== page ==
CHICAGO — Loretto Hospital vaccinated its CEO’s suburban church — worrying staff members who questioned why the hospital was giving shots in the suburbs when West Side residents are desperate to get an appointment.
The hospital has had its supply of coronavirus vaccine doses cut off by the city as officials investigate whether it’s been properly vaccinating people and reporting vaccinations. That came after Block Club reported on ineligible workers getting shots at Trump Tower, where multiple hospital leaders live. Ineligible Cook County judges were also offered shots at Loretto, according to a WBEZ report.
Shots were also administered to more than 200 members of the suburban church attended by Loretto CEO George Miller, who is also longtime friends with the church’s leader, according to videos and documents obtained by Block Club. The first event was held in early February, soon after eligibility expanded to people 65 and older and demand for doses was sky-high in the city.
A spokeswoman for Loretto Hospital said Miller asked the city’s health department for permission before the event. The city health department did not immediately respond to requests for comment.
Loretto Hospital did not answer questions about why it vaccinated people at the church instead of on the West Side or what other churches it has vaccinated. They didn’t verify eligibility at the church, either.
“I do not have details on the screening process, I’ve only been told everyone vaccinated indicated he/she/they was 65+ or a frontline essential worker, as defined by the City’s 1A and 1B eligibility guidelines,” a spokeswoman said.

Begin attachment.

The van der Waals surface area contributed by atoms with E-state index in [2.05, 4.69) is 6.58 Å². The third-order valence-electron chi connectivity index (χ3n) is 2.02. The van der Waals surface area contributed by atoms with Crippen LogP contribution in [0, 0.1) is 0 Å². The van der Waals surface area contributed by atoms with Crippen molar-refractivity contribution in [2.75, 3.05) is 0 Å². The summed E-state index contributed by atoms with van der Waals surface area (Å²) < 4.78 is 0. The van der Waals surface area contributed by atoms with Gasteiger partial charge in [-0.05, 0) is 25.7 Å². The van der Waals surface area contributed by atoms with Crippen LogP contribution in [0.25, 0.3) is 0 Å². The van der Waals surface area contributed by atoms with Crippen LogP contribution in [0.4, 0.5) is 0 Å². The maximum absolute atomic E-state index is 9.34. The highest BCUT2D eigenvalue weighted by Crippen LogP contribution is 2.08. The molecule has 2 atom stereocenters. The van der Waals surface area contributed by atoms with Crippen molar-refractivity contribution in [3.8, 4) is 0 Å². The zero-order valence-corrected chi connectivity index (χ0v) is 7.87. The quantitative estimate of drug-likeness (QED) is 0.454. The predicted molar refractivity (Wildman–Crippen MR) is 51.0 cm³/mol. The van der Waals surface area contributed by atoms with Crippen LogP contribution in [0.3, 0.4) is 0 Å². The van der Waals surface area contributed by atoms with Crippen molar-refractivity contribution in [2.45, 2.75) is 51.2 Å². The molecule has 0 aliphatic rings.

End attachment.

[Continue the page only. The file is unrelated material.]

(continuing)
It also did not answer a question about if Loretto has a trend of vaccinating organizations close to its executives, like the church and workers at Trump Tower.
Loretto has done other off-site vaccination events, but all were staged on the West Side of Chicago near the hospital, a spokeswoman previously said. Those events happened at schools, subsidized housing facilities and churches in the hospital’s service area — not in the suburbs or at big-name, Downtown businesses like Trump Tower.
The Loretto Board of Directors is conducting an audit of all off-site vaccination events, and it will share its findings with the Mayor’s Office and Chicago Department of Public Health, the hospital’s spokeswoman said. The health department has said it’s investigating a March 10 vaccination event at Trump Tower done by Loretto.
Rep. LaShawn Ford (D-8th), who sits on Loretto’s board and represents the area in the state Legislature, said the hospital’s Board of Directors is meeting Friday to discuss possible punishments for Miller and the hospital’s chief operating officer, Dr. Anosh Ahmed. Ahmed has already lost decision-making power for vaccinations, Ford said.
The vaccination controversies are “infuriating,” said a Loretto staff member who requested anonymity because they fear retaliation. The staff member said West Side residents — already under-vaccinated but disproportionately affected by COVID-19 compared to the rest of the city — are effectively being punished by having their supply of vaccine doses cut off because the hospital’s leaders broke vaccination rules by steering doses to ineligible people who don’t live in the area.